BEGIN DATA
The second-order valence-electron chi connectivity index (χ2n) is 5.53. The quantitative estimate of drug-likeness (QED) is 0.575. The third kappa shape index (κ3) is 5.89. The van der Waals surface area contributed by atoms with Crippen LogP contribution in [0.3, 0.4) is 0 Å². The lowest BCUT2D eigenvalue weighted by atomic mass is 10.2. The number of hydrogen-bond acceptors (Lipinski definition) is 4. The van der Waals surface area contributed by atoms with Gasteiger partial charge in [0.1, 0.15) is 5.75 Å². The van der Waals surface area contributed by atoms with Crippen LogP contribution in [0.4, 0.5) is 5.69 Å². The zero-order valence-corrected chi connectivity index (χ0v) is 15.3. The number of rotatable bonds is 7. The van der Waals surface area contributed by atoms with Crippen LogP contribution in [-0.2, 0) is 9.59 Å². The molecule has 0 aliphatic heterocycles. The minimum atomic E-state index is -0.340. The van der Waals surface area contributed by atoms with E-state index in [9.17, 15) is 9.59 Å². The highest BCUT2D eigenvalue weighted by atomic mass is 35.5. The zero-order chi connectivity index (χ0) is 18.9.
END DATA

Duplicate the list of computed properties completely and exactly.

The second-order valence-electron chi connectivity index (χ2n) is 5.53. The quantitative estimate of drug-likeness (QED) is 0.575. The third kappa shape index (κ3) is 5.89. The van der Waals surface area contributed by atoms with Crippen LogP contribution in [0.3, 0.4) is 0 Å². The lowest BCUT2D eigenvalue weighted by atomic mass is 10.2. The number of hydrogen-bond acceptors (Lipinski definition) is 4. The van der Waals surface area contributed by atoms with Gasteiger partial charge in [0.1, 0.15) is 5.75 Å². The van der Waals surface area contributed by atoms with Crippen LogP contribution in [0.4, 0.5) is 5.69 Å². The zero-order valence-corrected chi connectivity index (χ0v) is 15.3. The number of rotatable bonds is 7. The van der Waals surface area contributed by atoms with Crippen LogP contribution in [-0.2, 0) is 9.59 Å². The molecule has 0 aliphatic heterocycles. The minimum atomic E-state index is -0.340. The van der Waals surface area contributed by atoms with E-state index in [9.17, 15) is 9.59 Å². The highest BCUT2D eigenvalue weighted by atomic mass is 35.5. The zero-order chi connectivity index (χ0) is 18.9.